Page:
Divided up in to four chapters, Art & Production begins with his vivid history of bourgeois art and its function, as well as seeking to show art’s varying (but consistent) relationship to production. Starting from the feudal guild system, Arvatov traces this genealogy.

The transition from the craft guilds of feudal society to capitalism would see art subordinated to consumer interests and the political ideology of the bourgeoise. Fundamentally a demonstration of class supremacy in a disorganised capitalist system, its potential remains essentially limited and its functions narrow. During the development of machine production he identifies the artist eventually working within industry simply as decorator – i.e. art decorating objects within the factory.

From this, Arvatov discusses easel art, a form wherein the artist is subordinated to the laws of commerce. As free-floating commodity, easel art is ideal for bourgeois society – it is a fundamental expression of individualism; it is isolated and detached – unable to ‘build’ life. As imperialism developed so did the instability of bourgeois society, leading to what Arvatov describes as extreme emotional subjectivism in bourgeois art as expressed through the solipsistic canvas.

He fiercely rejected this form, the studio it is produced in and the galleries it hangs in, seeking to abolish each. Arvatov denies that easel art can ever be progressive for the ideas of the working class – its form in particular ensures it can never have a social function: “it’s destiny is never to be proletarian”.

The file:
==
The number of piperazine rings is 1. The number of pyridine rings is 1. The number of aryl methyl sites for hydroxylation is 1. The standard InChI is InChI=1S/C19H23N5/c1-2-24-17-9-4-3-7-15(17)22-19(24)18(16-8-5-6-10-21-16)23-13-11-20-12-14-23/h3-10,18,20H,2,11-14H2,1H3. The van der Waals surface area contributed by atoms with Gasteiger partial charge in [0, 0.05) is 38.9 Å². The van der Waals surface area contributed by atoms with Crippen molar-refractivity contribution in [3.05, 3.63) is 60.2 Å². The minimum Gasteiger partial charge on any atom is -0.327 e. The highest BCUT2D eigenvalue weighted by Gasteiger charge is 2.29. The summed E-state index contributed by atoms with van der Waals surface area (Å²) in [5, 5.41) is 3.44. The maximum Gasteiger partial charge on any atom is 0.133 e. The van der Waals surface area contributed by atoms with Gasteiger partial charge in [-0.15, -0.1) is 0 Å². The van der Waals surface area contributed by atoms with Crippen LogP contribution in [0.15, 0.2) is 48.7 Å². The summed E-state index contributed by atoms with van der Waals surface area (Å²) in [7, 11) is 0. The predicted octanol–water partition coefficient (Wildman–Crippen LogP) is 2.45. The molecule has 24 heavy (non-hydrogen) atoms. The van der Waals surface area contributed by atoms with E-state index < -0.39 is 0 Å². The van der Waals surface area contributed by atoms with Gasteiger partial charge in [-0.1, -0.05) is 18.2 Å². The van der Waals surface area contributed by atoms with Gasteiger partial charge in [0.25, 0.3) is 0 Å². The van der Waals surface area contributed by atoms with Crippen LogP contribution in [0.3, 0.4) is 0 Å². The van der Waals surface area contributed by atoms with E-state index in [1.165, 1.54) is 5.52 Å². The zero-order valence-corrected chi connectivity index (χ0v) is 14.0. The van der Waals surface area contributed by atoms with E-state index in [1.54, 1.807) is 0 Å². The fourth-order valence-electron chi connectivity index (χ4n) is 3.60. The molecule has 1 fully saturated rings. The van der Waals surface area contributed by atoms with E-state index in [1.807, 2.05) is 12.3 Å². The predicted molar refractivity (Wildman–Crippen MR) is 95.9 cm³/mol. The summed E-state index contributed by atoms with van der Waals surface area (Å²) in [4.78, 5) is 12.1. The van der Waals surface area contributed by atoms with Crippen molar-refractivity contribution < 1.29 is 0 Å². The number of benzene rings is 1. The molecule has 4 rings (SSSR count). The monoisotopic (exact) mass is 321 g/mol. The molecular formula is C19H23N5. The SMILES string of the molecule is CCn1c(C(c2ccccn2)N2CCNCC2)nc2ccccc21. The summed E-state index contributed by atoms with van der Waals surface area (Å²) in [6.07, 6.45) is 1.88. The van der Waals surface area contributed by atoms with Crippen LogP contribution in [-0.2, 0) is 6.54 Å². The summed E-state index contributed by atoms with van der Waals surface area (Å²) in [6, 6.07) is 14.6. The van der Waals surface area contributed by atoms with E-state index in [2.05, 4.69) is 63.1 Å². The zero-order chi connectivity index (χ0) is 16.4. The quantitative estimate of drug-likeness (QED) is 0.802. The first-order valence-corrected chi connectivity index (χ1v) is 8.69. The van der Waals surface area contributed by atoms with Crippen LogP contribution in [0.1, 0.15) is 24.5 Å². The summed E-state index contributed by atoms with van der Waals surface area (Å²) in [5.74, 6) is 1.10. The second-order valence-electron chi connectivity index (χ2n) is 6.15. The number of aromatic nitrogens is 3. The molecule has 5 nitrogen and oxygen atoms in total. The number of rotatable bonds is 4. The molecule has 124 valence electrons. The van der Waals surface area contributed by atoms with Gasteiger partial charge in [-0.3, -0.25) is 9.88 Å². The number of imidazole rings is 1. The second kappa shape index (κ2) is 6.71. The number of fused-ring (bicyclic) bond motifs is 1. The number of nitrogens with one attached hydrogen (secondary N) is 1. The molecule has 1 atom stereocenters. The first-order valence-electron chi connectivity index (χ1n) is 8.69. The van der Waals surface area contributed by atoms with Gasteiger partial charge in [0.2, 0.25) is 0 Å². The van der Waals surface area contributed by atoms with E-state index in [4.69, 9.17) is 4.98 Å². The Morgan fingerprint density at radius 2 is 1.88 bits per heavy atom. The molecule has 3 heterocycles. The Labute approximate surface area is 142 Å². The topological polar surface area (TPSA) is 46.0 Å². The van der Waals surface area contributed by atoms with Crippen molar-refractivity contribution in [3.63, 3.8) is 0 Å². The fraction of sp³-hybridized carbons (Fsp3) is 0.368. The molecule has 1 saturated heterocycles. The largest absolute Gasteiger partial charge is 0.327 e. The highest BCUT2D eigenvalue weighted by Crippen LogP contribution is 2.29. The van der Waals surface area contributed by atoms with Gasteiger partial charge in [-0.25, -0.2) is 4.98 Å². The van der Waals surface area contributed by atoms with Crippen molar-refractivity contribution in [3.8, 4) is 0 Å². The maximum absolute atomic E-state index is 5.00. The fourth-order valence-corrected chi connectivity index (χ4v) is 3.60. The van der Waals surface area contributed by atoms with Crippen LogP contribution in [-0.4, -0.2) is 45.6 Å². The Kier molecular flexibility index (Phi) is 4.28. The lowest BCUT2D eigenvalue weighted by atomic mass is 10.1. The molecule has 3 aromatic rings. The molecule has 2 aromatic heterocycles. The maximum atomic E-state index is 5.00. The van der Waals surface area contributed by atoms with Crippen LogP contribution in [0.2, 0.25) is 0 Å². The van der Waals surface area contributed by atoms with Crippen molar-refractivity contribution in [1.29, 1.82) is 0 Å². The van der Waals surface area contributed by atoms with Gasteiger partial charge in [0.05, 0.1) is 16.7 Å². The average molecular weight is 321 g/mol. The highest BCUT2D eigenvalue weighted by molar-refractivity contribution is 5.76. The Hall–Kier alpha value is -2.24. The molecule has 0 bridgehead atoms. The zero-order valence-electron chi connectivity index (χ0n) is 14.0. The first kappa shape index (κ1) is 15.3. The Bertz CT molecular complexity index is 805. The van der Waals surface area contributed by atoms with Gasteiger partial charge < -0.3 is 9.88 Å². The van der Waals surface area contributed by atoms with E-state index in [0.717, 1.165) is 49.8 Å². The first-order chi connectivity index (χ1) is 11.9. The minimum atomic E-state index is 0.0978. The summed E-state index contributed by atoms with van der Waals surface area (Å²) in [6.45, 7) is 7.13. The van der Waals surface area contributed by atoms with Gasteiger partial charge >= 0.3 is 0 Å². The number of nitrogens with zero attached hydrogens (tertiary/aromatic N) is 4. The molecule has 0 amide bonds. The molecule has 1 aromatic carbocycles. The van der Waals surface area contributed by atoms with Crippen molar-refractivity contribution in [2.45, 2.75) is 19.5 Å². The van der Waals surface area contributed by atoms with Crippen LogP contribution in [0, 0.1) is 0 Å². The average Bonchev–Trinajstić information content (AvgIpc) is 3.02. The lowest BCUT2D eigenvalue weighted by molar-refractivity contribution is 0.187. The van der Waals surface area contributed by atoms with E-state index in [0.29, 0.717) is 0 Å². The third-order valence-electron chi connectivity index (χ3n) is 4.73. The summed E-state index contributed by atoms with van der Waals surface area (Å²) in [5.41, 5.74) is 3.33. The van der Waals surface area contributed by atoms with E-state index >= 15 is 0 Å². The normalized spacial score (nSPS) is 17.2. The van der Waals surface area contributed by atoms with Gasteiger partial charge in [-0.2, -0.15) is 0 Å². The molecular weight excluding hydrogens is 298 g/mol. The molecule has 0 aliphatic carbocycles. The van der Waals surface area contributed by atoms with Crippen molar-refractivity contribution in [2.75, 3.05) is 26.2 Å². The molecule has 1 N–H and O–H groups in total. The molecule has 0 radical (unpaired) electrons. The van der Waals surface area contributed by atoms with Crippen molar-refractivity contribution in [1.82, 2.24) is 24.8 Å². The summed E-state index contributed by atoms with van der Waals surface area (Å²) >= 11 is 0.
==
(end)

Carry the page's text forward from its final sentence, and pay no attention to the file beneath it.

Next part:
He goes on to detail the programme of LEF. To break with the limited, proscribed bourgeois forms, the artist must become an engineer-constructor within the factory, their technical skills must be embedded (and subordinated) to the labour process itself. We must consume art in a radically different way – no longer for contemplation, it must be subsumed into life: “the proletarian artist must be the equal builder of every day life and not a priest of art.”

Arvatov’s ideas proved unrealisable because they took place at a time of upheaval for the factory. The New Economic Policy which had allowed the reemergence of private capital, had seen industrialization slow to a snail’s pace. It was soon to be replaced, under Stalin, by a massive forced industrialisation and the collectivisation of agriculture.

However, Arvatov’s assertion at his book’s conclusion highlights a more fundamental problem, not in the text, but in the conditions in which is existed. It predicts that upon reaching communism, art will “wither away”. Alas under Stalin there was to be no room for ideas how art and life must be fused.

Stalin identified the harsh regime of forced industrialisation with building “socialism in one country” and soon crushed all the experimental and creative ideas of the artists of the 1920s. Those who refused to adapt to the monumental art glorifying the great leader were silenced, some were sent to the Gulag; others faced the firing squad.

Arvatov’s ideas are anticipation of history; one which tragically was not allowed to enter into the dialectic of democratic working class practice. But these are surely the struggles that must take place as revolutionary ideas applied to transforming the environmentally and inhuman conditions of capitalist production during the transition to a classless, stateless society – communism.

There is much to think about and discuss in this book; it brings a significant addition to our own contemporary debates for a radical art, its relationship to production, and a socialist future.

Get it here

Art & Production
Boris Arvatov, John Roberts, Alexei Penzin
Pluto Press, August 2017